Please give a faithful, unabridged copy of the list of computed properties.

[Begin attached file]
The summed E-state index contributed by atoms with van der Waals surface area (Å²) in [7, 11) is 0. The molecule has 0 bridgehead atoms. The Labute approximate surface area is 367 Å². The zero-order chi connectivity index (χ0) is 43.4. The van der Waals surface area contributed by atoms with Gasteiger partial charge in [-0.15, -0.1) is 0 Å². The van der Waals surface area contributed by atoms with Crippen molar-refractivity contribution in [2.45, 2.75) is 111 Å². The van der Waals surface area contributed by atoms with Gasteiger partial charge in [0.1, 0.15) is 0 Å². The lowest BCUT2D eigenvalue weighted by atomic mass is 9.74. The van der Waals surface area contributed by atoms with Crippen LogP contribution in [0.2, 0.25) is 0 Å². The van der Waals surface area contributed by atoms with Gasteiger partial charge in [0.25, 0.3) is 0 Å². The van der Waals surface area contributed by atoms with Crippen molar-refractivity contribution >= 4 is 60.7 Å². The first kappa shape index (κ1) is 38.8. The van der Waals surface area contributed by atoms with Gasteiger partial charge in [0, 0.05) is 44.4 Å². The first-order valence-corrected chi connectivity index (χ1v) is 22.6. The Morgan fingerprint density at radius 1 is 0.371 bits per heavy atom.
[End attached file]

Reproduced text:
The summed E-state index contributed by atoms with van der Waals surface area (Å²) in [7, 11) is 0. The molecule has 0 bridgehead atoms. The Labute approximate surface area is 367 Å². The zero-order chi connectivity index (χ0) is 43.4. The van der Waals surface area contributed by atoms with Gasteiger partial charge in [-0.15, -0.1) is 0 Å². The van der Waals surface area contributed by atoms with Crippen molar-refractivity contribution in [2.45, 2.75) is 111 Å². The van der Waals surface area contributed by atoms with Gasteiger partial charge in [0.1, 0.15) is 0 Å². The lowest BCUT2D eigenvalue weighted by atomic mass is 9.74. The van der Waals surface area contributed by atoms with Crippen LogP contribution in [0.2, 0.25) is 0 Å². The van der Waals surface area contributed by atoms with Gasteiger partial charge in [0.25, 0.3) is 0 Å². The van der Waals surface area contributed by atoms with Crippen molar-refractivity contribution >= 4 is 60.7 Å². The first kappa shape index (κ1) is 38.8. The van der Waals surface area contributed by atoms with Gasteiger partial charge in [0, 0.05) is 44.4 Å². The first-order valence-corrected chi connectivity index (χ1v) is 22.6. The Morgan fingerprint density at radius 1 is 0.371 bits per heavy atom.